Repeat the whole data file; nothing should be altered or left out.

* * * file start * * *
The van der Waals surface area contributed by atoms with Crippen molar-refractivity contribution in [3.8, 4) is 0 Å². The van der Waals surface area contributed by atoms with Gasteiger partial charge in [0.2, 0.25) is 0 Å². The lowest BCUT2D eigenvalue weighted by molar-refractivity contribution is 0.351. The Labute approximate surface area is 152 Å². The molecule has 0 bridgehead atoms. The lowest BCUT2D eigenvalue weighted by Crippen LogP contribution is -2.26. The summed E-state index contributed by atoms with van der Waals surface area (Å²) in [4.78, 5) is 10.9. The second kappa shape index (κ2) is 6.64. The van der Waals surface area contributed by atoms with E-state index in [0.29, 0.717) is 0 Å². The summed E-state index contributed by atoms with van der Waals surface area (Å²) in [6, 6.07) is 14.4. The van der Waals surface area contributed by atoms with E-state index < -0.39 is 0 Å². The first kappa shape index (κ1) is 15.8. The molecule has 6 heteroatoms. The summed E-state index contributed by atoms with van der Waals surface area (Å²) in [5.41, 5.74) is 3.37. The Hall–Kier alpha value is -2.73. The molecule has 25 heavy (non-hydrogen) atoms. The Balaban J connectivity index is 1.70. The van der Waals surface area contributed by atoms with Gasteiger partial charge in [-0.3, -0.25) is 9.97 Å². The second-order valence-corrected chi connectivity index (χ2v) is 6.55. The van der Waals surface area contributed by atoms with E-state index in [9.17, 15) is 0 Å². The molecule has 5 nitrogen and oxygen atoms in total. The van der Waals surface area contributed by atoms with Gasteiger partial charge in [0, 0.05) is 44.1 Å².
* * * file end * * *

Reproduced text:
The van der Waals surface area contributed by atoms with Crippen molar-refractivity contribution in [3.8, 4) is 0 Å². The van der Waals surface area contributed by atoms with Gasteiger partial charge in [0.2, 0.25) is 0 Å². The lowest BCUT2D eigenvalue weighted by molar-refractivity contribution is 0.351. The Labute approximate surface area is 152 Å². The molecule has 0 bridgehead atoms. The lowest BCUT2D eigenvalue weighted by Crippen LogP contribution is -2.26. The summed E-state index contributed by atoms with van der Waals surface area (Å²) in [4.78, 5) is 10.9. The second kappa shape index (κ2) is 6.64. The van der Waals surface area contributed by atoms with E-state index in [0.29, 0.717) is 0 Å². The summed E-state index contributed by atoms with van der Waals surface area (Å²) in [6, 6.07) is 14.4. The van der Waals surface area contributed by atoms with E-state index < -0.39 is 0 Å². The first kappa shape index (κ1) is 15.8. The molecule has 6 heteroatoms. The summed E-state index contributed by atoms with van der Waals surface area (Å²) in [5.41, 5.74) is 3.37. The Hall–Kier alpha value is -2.73. The molecule has 25 heavy (non-hydrogen) atoms. The Balaban J connectivity index is 1.70. The van der Waals surface area contributed by atoms with Gasteiger partial charge in [-0.3, -0.25) is 9.97 Å². The second-order valence-corrected chi connectivity index (χ2v) is 6.55. The van der Waals surface area contributed by atoms with E-state index in [9.17, 15) is 0 Å². The molecule has 5 nitrogen and oxygen atoms in total. The van der Waals surface area contributed by atoms with Gasteiger partial charge in [0, 0.05) is 44.1 Å².